THC vs. CBD | Organic Maine CBD Products | Casco Bay Hemp

There tends to be a lot of confusion around the terms cannabis, hemp, and marijuana. This confusion is understandable given the emerging nature of these markets and the inconsistent naming conventions, especially when government standards are not clearly defined or uniformly enforced.

Cannabis

Cannabis is defined by the Oxford dictionary as a tall plant with a stiff upright stem, divided serrated leaves, and glandular hairs. This plant is used to produce both hemp fiber and as a drug. The word “cannabis” originates from the Greek word “kannabis,” which later became the Latin word “cannabis.” This broad definition encompasses all uses of the plant, whether for industrial purposes or for its psychoactive properties. Essentially, both hemp and marijuana fall under the umbrella of cannabis.

The versatility of the cannabis plant means it can be cultivated and utilized in various forms. It can be processed into products like textiles, rope, and paper, as well as for medicinal and recreational drugs. This wide range of uses is why the term “cannabis” is often used as an overarching term for anything derived from this plant.

Hemp

The term hemp has a long and evolving history. Traditionally, hemp referred specifically to the cannabis plant when it was grown for its fiber, which was used in a wide variety of products such as clothing, ropes, paper, grain bags, and wagon covers. The fiber from the hemp plant is extremely strong and versatile, making it a valuable resource for many industries.

The Oxford dictionary defines hemp as the cannabis plant, especially when grown for fiber. The etymology of the word “hemp” comes from Old English “henep” and is related to the Dutch “hennep” and German “Hanf,” which also connect back to the Greek “kannabis.”

Today, the definition of hemp has expanded. In the context of modern markets, hemp refers not only to the plant grown for industrial fiber but also to those varieties of cannabis that contain very low levels of THC (less than 0.3% by weight, according to U.S. federal law). This includes various non-psychoactive extracts like CBD, CBN, and CBG. These extracts have gained popularity for their potential health benefits and are used in a wide range of products from oils and supplements to skincare items.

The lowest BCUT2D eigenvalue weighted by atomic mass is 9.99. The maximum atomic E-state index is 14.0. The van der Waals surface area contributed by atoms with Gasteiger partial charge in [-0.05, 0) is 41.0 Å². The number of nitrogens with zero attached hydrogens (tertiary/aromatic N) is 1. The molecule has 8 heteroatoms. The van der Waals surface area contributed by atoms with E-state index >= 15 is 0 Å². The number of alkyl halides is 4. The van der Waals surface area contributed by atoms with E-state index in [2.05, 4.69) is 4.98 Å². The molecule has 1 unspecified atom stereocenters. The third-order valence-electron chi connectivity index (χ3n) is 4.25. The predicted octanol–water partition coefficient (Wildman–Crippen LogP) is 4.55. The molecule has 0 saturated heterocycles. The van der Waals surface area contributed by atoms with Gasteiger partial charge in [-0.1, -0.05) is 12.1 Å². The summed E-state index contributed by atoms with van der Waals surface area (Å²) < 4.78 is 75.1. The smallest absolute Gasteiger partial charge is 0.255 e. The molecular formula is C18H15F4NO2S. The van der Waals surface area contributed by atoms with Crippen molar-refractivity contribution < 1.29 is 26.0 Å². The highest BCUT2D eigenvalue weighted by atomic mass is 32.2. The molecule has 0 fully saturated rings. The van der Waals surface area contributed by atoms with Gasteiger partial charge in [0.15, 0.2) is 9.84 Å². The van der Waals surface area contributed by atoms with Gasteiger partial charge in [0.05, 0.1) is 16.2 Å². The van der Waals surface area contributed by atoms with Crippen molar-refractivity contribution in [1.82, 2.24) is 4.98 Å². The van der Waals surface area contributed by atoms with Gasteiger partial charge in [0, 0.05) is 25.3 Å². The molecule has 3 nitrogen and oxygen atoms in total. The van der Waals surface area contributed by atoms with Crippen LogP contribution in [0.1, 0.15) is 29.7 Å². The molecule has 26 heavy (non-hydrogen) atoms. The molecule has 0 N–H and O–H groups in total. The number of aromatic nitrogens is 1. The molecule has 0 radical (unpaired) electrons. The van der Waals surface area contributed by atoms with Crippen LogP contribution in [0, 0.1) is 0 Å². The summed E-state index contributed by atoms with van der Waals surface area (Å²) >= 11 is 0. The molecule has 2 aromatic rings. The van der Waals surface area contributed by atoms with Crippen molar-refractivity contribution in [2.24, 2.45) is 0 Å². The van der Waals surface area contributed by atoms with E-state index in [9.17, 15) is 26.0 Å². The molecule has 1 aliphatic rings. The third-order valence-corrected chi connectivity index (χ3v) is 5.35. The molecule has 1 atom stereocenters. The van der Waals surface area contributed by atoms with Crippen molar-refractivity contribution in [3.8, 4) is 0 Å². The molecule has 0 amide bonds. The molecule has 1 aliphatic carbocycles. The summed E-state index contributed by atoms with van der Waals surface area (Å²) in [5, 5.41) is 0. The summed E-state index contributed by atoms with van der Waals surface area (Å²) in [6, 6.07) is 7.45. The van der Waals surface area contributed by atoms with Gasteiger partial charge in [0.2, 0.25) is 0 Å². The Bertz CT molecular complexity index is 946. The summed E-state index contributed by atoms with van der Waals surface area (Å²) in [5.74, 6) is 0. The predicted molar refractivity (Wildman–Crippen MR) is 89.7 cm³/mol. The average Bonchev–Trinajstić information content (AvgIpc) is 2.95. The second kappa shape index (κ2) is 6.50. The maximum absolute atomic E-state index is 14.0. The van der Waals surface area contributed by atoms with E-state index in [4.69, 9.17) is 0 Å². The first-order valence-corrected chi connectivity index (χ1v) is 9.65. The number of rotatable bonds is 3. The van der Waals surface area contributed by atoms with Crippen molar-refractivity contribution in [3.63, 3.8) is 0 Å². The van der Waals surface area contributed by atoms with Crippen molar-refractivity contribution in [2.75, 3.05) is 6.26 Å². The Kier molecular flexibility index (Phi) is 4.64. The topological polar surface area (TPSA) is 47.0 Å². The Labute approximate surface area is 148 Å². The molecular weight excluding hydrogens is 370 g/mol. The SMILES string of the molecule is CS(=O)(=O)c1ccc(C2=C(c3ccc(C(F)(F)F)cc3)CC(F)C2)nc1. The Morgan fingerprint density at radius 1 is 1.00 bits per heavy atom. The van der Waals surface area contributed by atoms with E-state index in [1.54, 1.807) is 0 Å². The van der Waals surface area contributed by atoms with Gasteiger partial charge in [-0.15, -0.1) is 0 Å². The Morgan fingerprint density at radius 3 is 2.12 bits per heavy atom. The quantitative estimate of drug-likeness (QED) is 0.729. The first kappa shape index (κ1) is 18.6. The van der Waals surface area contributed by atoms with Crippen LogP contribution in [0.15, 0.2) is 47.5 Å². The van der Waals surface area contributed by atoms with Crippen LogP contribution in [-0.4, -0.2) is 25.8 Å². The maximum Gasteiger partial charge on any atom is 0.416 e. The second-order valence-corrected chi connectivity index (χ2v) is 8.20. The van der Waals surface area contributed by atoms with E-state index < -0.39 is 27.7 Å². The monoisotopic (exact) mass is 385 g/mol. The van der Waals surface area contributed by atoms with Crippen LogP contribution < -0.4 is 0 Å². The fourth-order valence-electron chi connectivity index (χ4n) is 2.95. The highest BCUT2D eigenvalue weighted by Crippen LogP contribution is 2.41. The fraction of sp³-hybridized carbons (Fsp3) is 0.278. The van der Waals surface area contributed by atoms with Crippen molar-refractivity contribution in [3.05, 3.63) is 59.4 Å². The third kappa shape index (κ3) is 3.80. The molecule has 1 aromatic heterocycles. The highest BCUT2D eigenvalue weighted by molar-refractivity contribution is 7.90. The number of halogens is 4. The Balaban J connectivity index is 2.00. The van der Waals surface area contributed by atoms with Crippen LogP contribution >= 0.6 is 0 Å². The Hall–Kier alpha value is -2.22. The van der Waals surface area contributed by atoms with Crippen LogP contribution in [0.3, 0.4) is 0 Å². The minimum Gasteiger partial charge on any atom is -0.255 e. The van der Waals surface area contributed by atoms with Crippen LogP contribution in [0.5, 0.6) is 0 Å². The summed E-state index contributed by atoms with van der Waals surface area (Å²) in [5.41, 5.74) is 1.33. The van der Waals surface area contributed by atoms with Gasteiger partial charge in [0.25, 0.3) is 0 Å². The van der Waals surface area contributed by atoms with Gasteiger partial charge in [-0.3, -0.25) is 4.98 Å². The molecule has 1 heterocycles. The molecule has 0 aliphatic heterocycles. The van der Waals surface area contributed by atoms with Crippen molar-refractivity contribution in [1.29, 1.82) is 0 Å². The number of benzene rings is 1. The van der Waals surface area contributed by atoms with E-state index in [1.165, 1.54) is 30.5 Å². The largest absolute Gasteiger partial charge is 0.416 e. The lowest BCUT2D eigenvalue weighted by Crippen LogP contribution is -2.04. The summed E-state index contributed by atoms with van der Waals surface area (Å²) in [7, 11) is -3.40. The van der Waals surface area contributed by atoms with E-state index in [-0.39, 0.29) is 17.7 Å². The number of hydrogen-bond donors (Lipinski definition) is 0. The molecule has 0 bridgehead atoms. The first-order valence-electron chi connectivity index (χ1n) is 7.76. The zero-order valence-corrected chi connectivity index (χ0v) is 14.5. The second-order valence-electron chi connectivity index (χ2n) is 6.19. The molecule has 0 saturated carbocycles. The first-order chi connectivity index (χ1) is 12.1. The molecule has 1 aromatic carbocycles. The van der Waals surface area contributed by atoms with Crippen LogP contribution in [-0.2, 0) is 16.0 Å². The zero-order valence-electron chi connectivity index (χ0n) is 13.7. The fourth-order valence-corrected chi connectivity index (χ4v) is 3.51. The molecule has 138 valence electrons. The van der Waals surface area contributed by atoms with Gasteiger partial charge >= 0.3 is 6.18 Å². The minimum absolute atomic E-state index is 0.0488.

Despite its long history and many uses, hemp production in the United States was severely restricted by the Marihuana Tax Act of 1937. This act lumped hemp together with other forms of cannabis, leading to its decline as a major agricultural product. However, recent changes in legislation, such as the 2018 Farm Bill, have begun to revive the hemp industry.

Marijuana

In the United States, the term marijuana has a more complex and politically charged history. The word itself originated from Mexican Americans who used the term “marihuana” to describe the method of smoking cannabis through cigarettes. This method, popularized in Mexico, was found to produce milder and more controllable effects compared to smoking hashish or ingesting it sublingually.

During the early 20th century, the term “marijuana” was co-opted by anti-cannabis factions in the United States. It was used strategically to associate the plant with Mexican immigrants and to stoke xenophobic fears. This negative connotation played a significant role in the successful effort to ban the plant through legislation like the Marihuana Tax Act of 1937.

Today, some advocacy groups argue that the term “marijuana” is tied to these historical racial prejudices and should no longer be used. They advocate for the use of the term “cannabis” in state statutes and official documents. The Oxford dictionary defines marijuana as cannabis, especially when smoked or consumed as a psychoactive drug. The word “marijuana” comes from Latin American Spanish and dates back to the late 19th century.

Why the Confusion?

The confusion around these terms arises from the patchwork of laws and regulations in the United States. The federal government has not moved forward with comprehensive regulation of cannabis at a national level, leading to a situation where each state creates its own laws and definitions. When state laws are passed, the terms and definitions used in those laws become legally binding within that state.

This lack of standardization leads to a multitude of definitions that are not standardized, creating confusion in the marketplace and making it difficult for consumers and businesses to navigate the legal landscape.

In summary, the terms cannabis, hemp, and marijuana refer to different aspects of the same plant but are used in various contexts and have different legal implications. Understanding these distinctions is crucial for navigating the evolving legal and commercial landscape surrounding cannabis products.

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